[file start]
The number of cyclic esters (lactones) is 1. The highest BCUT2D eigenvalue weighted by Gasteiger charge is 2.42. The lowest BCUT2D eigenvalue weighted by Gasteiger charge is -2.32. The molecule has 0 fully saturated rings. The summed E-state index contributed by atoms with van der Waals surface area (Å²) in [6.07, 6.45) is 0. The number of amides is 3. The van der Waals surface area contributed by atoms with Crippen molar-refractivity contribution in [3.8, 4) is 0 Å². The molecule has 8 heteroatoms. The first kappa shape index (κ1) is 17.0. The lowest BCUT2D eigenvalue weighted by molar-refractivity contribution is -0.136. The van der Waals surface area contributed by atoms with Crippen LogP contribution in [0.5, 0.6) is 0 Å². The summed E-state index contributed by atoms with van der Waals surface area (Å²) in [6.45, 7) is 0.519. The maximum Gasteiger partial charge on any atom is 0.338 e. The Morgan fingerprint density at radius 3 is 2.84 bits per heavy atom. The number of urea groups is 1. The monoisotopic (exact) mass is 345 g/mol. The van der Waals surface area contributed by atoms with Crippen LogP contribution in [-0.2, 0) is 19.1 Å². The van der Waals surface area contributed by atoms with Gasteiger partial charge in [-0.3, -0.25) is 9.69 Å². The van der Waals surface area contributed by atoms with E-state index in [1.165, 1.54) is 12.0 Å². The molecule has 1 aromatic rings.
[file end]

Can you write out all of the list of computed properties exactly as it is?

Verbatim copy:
The number of cyclic esters (lactones) is 1. The highest BCUT2D eigenvalue weighted by Gasteiger charge is 2.42. The lowest BCUT2D eigenvalue weighted by Gasteiger charge is -2.32. The molecule has 0 fully saturated rings. The summed E-state index contributed by atoms with van der Waals surface area (Å²) in [6.07, 6.45) is 0. The number of amides is 3. The van der Waals surface area contributed by atoms with Crippen molar-refractivity contribution in [3.8, 4) is 0 Å². The molecule has 8 heteroatoms. The first kappa shape index (κ1) is 17.0. The lowest BCUT2D eigenvalue weighted by molar-refractivity contribution is -0.136. The van der Waals surface area contributed by atoms with Crippen LogP contribution in [0.5, 0.6) is 0 Å². The summed E-state index contributed by atoms with van der Waals surface area (Å²) in [6.45, 7) is 0.519. The maximum Gasteiger partial charge on any atom is 0.338 e. The Morgan fingerprint density at radius 3 is 2.84 bits per heavy atom. The number of urea groups is 1. The monoisotopic (exact) mass is 345 g/mol. The van der Waals surface area contributed by atoms with Crippen LogP contribution in [-0.2, 0) is 19.1 Å². The van der Waals surface area contributed by atoms with Gasteiger partial charge in [-0.3, -0.25) is 9.69 Å². The van der Waals surface area contributed by atoms with E-state index in [1.165, 1.54) is 12.0 Å². The molecule has 1 aromatic rings.